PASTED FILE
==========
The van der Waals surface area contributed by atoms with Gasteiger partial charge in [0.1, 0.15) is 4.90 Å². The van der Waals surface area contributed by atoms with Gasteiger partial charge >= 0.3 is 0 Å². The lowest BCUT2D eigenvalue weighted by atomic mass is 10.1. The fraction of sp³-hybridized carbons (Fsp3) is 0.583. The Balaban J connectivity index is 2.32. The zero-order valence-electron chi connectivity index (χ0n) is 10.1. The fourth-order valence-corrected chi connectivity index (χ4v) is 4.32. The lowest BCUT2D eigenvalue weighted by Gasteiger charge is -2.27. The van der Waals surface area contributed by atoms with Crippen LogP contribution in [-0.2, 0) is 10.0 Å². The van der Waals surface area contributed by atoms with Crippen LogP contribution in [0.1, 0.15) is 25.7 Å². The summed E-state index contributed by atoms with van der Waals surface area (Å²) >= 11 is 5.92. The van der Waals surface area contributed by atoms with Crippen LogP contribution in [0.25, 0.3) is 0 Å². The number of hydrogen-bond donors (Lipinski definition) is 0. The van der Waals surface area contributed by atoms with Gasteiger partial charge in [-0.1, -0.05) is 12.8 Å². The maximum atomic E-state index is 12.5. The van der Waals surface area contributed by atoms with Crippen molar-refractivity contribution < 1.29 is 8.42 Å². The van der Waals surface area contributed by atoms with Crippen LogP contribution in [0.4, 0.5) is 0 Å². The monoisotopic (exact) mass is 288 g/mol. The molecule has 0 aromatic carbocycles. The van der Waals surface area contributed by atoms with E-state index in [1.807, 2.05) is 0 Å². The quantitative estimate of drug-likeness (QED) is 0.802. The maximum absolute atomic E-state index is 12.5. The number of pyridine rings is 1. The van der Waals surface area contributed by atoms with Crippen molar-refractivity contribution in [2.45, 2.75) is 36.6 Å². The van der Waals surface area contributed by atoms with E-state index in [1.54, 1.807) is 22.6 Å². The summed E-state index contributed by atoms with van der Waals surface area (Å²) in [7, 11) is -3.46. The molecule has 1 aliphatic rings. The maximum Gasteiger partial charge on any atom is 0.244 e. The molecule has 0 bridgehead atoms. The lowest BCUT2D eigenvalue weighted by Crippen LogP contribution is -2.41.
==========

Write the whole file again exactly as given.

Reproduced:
The van der Waals surface area contributed by atoms with Gasteiger partial charge in [0.1, 0.15) is 4.90 Å². The van der Waals surface area contributed by atoms with Gasteiger partial charge >= 0.3 is 0 Å². The lowest BCUT2D eigenvalue weighted by atomic mass is 10.1. The fraction of sp³-hybridized carbons (Fsp3) is 0.583. The Balaban J connectivity index is 2.32. The zero-order valence-electron chi connectivity index (χ0n) is 10.1. The fourth-order valence-corrected chi connectivity index (χ4v) is 4.32. The lowest BCUT2D eigenvalue weighted by Gasteiger charge is -2.27. The van der Waals surface area contributed by atoms with Crippen LogP contribution in [-0.2, 0) is 10.0 Å². The van der Waals surface area contributed by atoms with Crippen LogP contribution in [0.1, 0.15) is 25.7 Å². The summed E-state index contributed by atoms with van der Waals surface area (Å²) >= 11 is 5.92. The van der Waals surface area contributed by atoms with Crippen LogP contribution in [0.25, 0.3) is 0 Å². The number of hydrogen-bond donors (Lipinski definition) is 0. The van der Waals surface area contributed by atoms with Gasteiger partial charge in [-0.1, -0.05) is 12.8 Å². The maximum atomic E-state index is 12.5. The van der Waals surface area contributed by atoms with Crippen molar-refractivity contribution < 1.29 is 8.42 Å². The van der Waals surface area contributed by atoms with Crippen LogP contribution in [0.4, 0.5) is 0 Å². The monoisotopic (exact) mass is 288 g/mol. The molecule has 0 aromatic carbocycles. The van der Waals surface area contributed by atoms with E-state index in [1.807, 2.05) is 0 Å². The quantitative estimate of drug-likeness (QED) is 0.802. The maximum absolute atomic E-state index is 12.5. The number of pyridine rings is 1. The van der Waals surface area contributed by atoms with Crippen molar-refractivity contribution in [2.45, 2.75) is 36.6 Å². The van der Waals surface area contributed by atoms with E-state index in [1.54, 1.807) is 22.6 Å². The summed E-state index contributed by atoms with van der Waals surface area (Å²) in [7, 11) is -3.46. The molecule has 1 aliphatic rings. The maximum Gasteiger partial charge on any atom is 0.244 e. The molecule has 0 bridgehead atoms. The lowest BCUT2D eigenvalue weighted by Crippen LogP contribution is -2.41.